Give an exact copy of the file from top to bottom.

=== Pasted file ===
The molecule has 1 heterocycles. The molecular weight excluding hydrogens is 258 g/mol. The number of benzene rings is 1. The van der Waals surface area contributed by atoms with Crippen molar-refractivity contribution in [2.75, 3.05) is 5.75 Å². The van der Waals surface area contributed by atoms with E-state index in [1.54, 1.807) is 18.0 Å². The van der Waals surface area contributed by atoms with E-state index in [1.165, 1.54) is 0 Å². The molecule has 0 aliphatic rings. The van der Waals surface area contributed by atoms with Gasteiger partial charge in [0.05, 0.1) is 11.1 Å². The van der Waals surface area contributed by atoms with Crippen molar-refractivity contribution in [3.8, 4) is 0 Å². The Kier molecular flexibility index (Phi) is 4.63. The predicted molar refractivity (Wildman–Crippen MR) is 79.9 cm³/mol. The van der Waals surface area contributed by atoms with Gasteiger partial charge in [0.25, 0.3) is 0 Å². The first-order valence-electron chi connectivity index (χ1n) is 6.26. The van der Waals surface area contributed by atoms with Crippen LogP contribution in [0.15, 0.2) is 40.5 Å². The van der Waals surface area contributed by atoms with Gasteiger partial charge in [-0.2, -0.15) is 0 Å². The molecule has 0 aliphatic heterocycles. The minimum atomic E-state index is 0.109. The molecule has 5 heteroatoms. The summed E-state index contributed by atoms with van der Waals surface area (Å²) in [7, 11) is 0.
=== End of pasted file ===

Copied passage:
The molecule has 1 heterocycles. The molecular weight excluding hydrogens is 258 g/mol. The number of benzene rings is 1. The van der Waals surface area contributed by atoms with Crippen molar-refractivity contribution in [2.75, 3.05) is 5.75 Å². The van der Waals surface area contributed by atoms with E-state index in [1.54, 1.807) is 18.0 Å². The van der Waals surface area contributed by atoms with E-state index in [1.165, 1.54) is 0 Å². The molecule has 0 aliphatic rings. The van der Waals surface area contributed by atoms with Gasteiger partial charge in [0.05, 0.1) is 11.1 Å². The van der Waals surface area contributed by atoms with Crippen molar-refractivity contribution in [3.8, 4) is 0 Å². The Kier molecular flexibility index (Phi) is 4.63. The predicted molar refractivity (Wildman–Crippen MR) is 79.9 cm³/mol. The van der Waals surface area contributed by atoms with Gasteiger partial charge in [0.25, 0.3) is 0 Å². The first-order valence-electron chi connectivity index (χ1n) is 6.26. The van der Waals surface area contributed by atoms with Crippen LogP contribution in [0.15, 0.2) is 40.5 Å². The van der Waals surface area contributed by atoms with Gasteiger partial charge in [-0.2, -0.15) is 0 Å². The molecule has 0 aliphatic heterocycles. The minimum atomic E-state index is 0.109. The molecule has 5 heteroatoms. The summed E-state index contributed by atoms with van der Waals surface area (Å²) in [7, 11) is 0.